6.   An appellate court in Illinois stated in passing in People v. Newberry, 265 Ill.App.3d 688, 203 Ill.Dec. 70, 77, 638 N.E.2d 1196, 1203 (1994), “although the issue may not be presented in this case, it would appear to be a reasonable assumption that conduct amounting to ‘gross negligence,’ or a pattern of conscious indifference to the discovery rights of the defense could, in appropriate circumstances, be deemed to be tantamount to bad faith on the part of the State.”   A trial court in a New York County stated, “Whether or not [the government's] gross negligence was tantamount to bad faith depends upon the ‘earnest efforts' made by the People to preserve vital evidence․  Certainly the more critical the evidence, the greater the duty to preserve.   In the case at hand, the court finds that the People's gross negligence was tantamount to bad faith and the indictment should be dismissed.”  People v. Fleishman, 92 Misc.2d 156, 399 N.Y.S.2d 996, 998 (1977).   We express no views on these various assertions.

7.   The trial judge found only “actual prejudice.”

8.   We make no determination at this stage of the proceedings against Mr. Day as to what sanctions the trial court may properly impose against the government, other than dismissal, under Super.   Ct.Crim. R. 16 pertaining to the disclosure of evidence.   Rule 16(d)(2) provides in pertinent part:Failure to comply with a request.   If at any time during the course of the proceedings it is brought to the attention of the Court that a party has failed to comply with this Rule, the Court may order such party to permit the discovery or inspection, grant a continuance, or prohibit the party from introducing evidence not disclosed, or it may enter such other orders as it deems just under the circumstances.Nor do we make any determination as to what may or may not constitute appropriate evidentiary rulings during trial relating to the automobile and its inspection by the government's potential witness.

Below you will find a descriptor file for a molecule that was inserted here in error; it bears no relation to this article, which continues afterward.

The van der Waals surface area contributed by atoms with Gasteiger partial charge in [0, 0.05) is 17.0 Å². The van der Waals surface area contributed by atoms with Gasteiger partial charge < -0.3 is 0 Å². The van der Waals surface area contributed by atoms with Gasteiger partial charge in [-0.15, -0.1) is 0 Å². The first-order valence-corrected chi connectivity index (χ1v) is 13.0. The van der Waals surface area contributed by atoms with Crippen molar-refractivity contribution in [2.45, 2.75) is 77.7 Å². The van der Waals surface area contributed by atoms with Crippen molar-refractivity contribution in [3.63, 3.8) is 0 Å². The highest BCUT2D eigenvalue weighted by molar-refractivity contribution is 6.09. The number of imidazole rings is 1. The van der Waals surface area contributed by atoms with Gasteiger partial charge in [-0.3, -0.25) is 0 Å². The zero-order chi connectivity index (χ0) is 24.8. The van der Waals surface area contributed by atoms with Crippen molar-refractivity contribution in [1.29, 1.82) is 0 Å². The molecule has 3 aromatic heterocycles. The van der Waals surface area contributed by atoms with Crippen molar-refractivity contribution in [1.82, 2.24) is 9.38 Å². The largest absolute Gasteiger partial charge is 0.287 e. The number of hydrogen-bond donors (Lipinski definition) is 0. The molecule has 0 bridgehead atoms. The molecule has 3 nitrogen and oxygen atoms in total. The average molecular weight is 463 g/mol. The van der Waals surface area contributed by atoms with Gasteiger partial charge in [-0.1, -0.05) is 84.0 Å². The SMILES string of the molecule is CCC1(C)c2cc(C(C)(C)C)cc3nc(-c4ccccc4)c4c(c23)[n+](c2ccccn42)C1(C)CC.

9.   Mr. Day argues that Cantizano is different from his case because, here, he owned the item that was destroyed.   For purpose of determining bad faith in the context of the preservation of evidence, we do not regard ownership as a meaningful factor on the record before us.

10.   Mr. Day attempts to distinguish Youngblood on the ground that the evidence there was described only as “potentially useful” whereas the trial court here found the Oldsmobile to be of “paramount significance.”   We deem it premature to determine whether the Oldsmobile is of “paramount significance” or crucial to the trial of Mr. Day for negligent homicide.   That issue may arise in connection with a motion to impose sanctions short of dismissal of the indictment.

11.   The record before us reveals no testimony by Mr. Day, and the presentation of no witnesses in behalf of his motion to dismiss.   The government presented the testimony of two police officers, one of whom was a mechanic who inspected the Oldsmobile and its brake system.

REID, Associate Judge: